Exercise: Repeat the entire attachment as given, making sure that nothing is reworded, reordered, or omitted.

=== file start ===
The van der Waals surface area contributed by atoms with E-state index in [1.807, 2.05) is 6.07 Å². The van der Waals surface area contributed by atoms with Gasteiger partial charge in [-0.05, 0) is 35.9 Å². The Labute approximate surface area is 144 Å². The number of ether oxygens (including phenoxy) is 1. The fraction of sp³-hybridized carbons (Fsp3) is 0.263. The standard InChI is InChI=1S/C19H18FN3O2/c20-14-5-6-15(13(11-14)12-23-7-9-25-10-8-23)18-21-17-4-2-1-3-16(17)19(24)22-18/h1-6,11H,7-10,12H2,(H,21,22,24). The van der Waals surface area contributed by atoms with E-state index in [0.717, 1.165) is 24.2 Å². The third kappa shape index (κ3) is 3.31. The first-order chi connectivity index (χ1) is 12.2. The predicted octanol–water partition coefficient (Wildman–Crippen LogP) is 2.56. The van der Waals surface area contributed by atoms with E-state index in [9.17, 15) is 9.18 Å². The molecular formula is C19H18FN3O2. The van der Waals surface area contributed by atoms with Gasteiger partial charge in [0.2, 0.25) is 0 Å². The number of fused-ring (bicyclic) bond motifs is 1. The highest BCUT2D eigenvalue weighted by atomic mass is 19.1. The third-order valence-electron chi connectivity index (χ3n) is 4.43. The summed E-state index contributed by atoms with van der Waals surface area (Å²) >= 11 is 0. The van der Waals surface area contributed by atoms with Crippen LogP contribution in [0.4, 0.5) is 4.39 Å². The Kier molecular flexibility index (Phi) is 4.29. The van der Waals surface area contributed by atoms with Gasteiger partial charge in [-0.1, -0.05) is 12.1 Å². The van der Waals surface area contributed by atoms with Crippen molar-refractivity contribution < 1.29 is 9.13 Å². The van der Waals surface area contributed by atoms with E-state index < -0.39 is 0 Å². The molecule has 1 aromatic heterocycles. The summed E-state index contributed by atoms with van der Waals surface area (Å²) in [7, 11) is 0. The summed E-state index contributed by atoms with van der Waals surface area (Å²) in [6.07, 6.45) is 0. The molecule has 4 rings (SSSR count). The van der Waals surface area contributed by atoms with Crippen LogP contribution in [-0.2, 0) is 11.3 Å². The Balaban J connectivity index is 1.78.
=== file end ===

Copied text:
The van der Waals surface area contributed by atoms with E-state index in [1.807, 2.05) is 6.07 Å². The van der Waals surface area contributed by atoms with Gasteiger partial charge in [-0.05, 0) is 35.9 Å². The Labute approximate surface area is 144 Å². The number of ether oxygens (including phenoxy) is 1. The fraction of sp³-hybridized carbons (Fsp3) is 0.263. The standard InChI is InChI=1S/C19H18FN3O2/c20-14-5-6-15(13(11-14)12-23-7-9-25-10-8-23)18-21-17-4-2-1-3-16(17)19(24)22-18/h1-6,11H,7-10,12H2,(H,21,22,24). The van der Waals surface area contributed by atoms with E-state index in [0.717, 1.165) is 24.2 Å². The third kappa shape index (κ3) is 3.31. The first-order chi connectivity index (χ1) is 12.2. The predicted octanol–water partition coefficient (Wildman–Crippen LogP) is 2.56. The van der Waals surface area contributed by atoms with E-state index in [9.17, 15) is 9.18 Å². The molecular formula is C19H18FN3O2. The van der Waals surface area contributed by atoms with Gasteiger partial charge in [0.2, 0.25) is 0 Å². The number of fused-ring (bicyclic) bond motifs is 1. The highest BCUT2D eigenvalue weighted by atomic mass is 19.1. The third-order valence-electron chi connectivity index (χ3n) is 4.43. The summed E-state index contributed by atoms with van der Waals surface area (Å²) >= 11 is 0. The van der Waals surface area contributed by atoms with Crippen LogP contribution in [0.4, 0.5) is 4.39 Å². The Kier molecular flexibility index (Phi) is 4.29. The van der Waals surface area contributed by atoms with Gasteiger partial charge in [-0.1, -0.05) is 12.1 Å². The van der Waals surface area contributed by atoms with Crippen molar-refractivity contribution < 1.29 is 9.13 Å². The van der Waals surface area contributed by atoms with E-state index < -0.39 is 0 Å². The molecule has 1 aromatic heterocycles. The summed E-state index contributed by atoms with van der Waals surface area (Å²) in [7, 11) is 0. The summed E-state index contributed by atoms with van der Waals surface area (Å²) in [6.07, 6.45) is 0. The molecule has 4 rings (SSSR count). The van der Waals surface area contributed by atoms with Crippen LogP contribution in [-0.2, 0) is 11.3 Å². The Balaban J connectivity index is 1.78.